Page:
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United States v. Morales

United States District Court, N.D. Oklahoma

June 4, 2019

UNITED STATES OF AMERICA, Plaintiff,
v.
JULIAN TRUJILLO MORALES, Defendant.

          OPINION AND ORDER

          CLAIRE V, EAGAN, UNITED STATES DISTRICT JUDGE.

         Now before the Court is defendant Julian Trujillo Morales's motion to suppress evidence (Dkt. # 31). Defendant is charged by indictment with drug conspiracy in violation of 21 U.S.C. §§ 846 and 841(b)(1)(A)(viii) (count one), and possession of methamphetamine with intent to distribute in violation of 21 U.S.C. §§ 841(a)(1) and 841(b)(1)(A)(viii) (count two). Dkt. # 23. Defendant moves to suppress approximately four (4) kilograms of methamphetamine recovered by Pryor Police Department (PPD) officers in connection with a traffic stop conducted on March 9, 2019. Plaintiff filed a response in opposition to the motion to suppress (Dkt. # 34), and attached as an exhibit to the response a compact disc (CD) containing officer body-cam footage (Dkt. # 35). A pretrial conference/suppression hearing was held on May 28, 2019, at which PPD Officer Mitchell Phillips testified. See Dkt. # 45. Pursuant to the Court's request during the hearing, the parties filed notices of supplemental authority (Dkt. ## 46, 47).

         I.

         Officer Phillips's testimony as to the events of the early morning of March 9, 2019 is summarized below and, where appropriate, is supplemented by reference to the body-cam footage. See Dkt. # 35.

         At approximately 1:00 a.m. on Saturday, March 9, 2019, Phillips observed a silver Toyota RAV-4 SUV, with a Texas paper tag, traveling northbound on Route 69 in Pryor, Oklahoma, and operating fog lights in violation of Oklahoma state law. Phillips signaled for the driver of the Toyota to pull over, and proceeded to conduct a traffic stop in the parking lot of a business located at 715 North Mill Street, Pryor, Oklahoma. Phillips was accompanied by Pryor Police Reserve Officer Steven Dill. Phillips approached the Toyota from the passenger side, and asked the driver and passenger for their licenses and proof of insurance. The driver and the passenger provided their licenses to Phillips. The driver of the vehicle was identified as defendant Morales, and the passenger was identified as Victor Ybarra Robles, Jr.[1] Robles looked for the proof of insurance, but he was unable to find it. Phillips suggested that he might be able to find the vehicle's proof of insurance using his cruiser's in-car computer system.

         Phillips asked defendant to exit the Toyota. While waiting for defendant to exit the Toyota, Phillips shined a flashlight onto the exterior of the Toyota to see what was in plain view through the windows. Phillips performed a brief pat-down of defendant and then placed him into the passenger seat of the patrol car. Phillips testified that defendant showed signs of nervousness when he first entered the patrol car. Specifically, defendant was breathing heavily and his carotid artery was pulsating rapidly. Phillips testified that motorists are generally nervous to some degree when he stops them, but they are usually not as nervous as defendant seemed to be.

         Inside the patrol car, Phillips asked defendant where he and his passenger were headed, and defendant responded that they were headed to work. Phillips asked defendant where they work, what they do, and how long they would be there. Defendant explained that they were going to Springfield, Missouri, that they own a company that cleans Walmarts, and that he was “thinking it'll maybe take ten hours” to clean the Walmart in Springfield. Phillips then asked where he and his passenger were coming from, and defendant stated that they were coming from Dallas, Texas.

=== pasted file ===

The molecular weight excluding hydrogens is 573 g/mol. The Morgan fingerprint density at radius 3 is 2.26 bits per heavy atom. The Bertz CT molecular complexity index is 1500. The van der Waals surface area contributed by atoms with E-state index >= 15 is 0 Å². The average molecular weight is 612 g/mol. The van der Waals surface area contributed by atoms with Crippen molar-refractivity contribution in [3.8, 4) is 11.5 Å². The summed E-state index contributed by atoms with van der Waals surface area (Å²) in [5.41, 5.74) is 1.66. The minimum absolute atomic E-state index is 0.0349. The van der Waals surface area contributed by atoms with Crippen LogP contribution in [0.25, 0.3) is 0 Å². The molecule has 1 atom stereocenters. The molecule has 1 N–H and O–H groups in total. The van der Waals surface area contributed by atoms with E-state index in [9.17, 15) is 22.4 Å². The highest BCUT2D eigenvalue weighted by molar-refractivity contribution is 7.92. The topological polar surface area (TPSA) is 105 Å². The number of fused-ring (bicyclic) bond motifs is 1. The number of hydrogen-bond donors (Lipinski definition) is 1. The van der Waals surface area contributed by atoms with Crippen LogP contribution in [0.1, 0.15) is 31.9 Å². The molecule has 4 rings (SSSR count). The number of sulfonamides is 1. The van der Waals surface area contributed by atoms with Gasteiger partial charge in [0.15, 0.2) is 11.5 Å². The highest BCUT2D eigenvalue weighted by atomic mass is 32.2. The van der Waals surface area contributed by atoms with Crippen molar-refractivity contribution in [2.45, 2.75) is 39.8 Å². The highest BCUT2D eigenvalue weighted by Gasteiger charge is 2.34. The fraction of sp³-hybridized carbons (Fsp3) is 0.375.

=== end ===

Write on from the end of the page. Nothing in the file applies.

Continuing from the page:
Phillips then turned the conversation to defendant's criminal history. Phillips asked defendant whether he had ever been in trouble and, if so, for what. Defendant responded that he had been in trouble for “possession” and for “automotive burglary.” Phillips asked defendant what he had possessed, and how much of it he had possessed. Defendant responded that he had possessed approximately 116 kilograms of marijuana. Phillips asked defendant where he was arrested for possession, and defendant stated that he was arrested in El Paso, Texas. Phillips asked defendant when he had last crossed the border, and defendant stated that he has not crossed the border.

         Approximately four minutes into the traffic stop, Phillips asked defendant for the name of the passenger. Defendant responded, “I just know him by Vic.” Phillips asked defendant how long he has known “Vic.” Defendant responded that he had started working for him approximately one-and-a-half to two years prior. Phillips asked who owned the Toyota, and defendant responded that he did not know, and that he was just helping to drive.

         Phillips testified that, at this point, which was approximately four minutes and thirty seconds into the traffic stop, he had acquired reasonable suspicion of drug trafficking. Further, Phillips testified that, based on his training, once an officer has reasonable suspicion, the officer's options are to ask for consent to search the vehicle or to request a drug detection canine. In response to the Court's questioning, Phillips testified that he could not request a drug detection canine because there would not have been one available at that time. Moreover, Phillips testified that he did not ask for consent to search at that time, because he had not yet completed the traffic stop. Phillips testified that he wanted to complete the traffic stop, so that he could then address the possible criminal activity.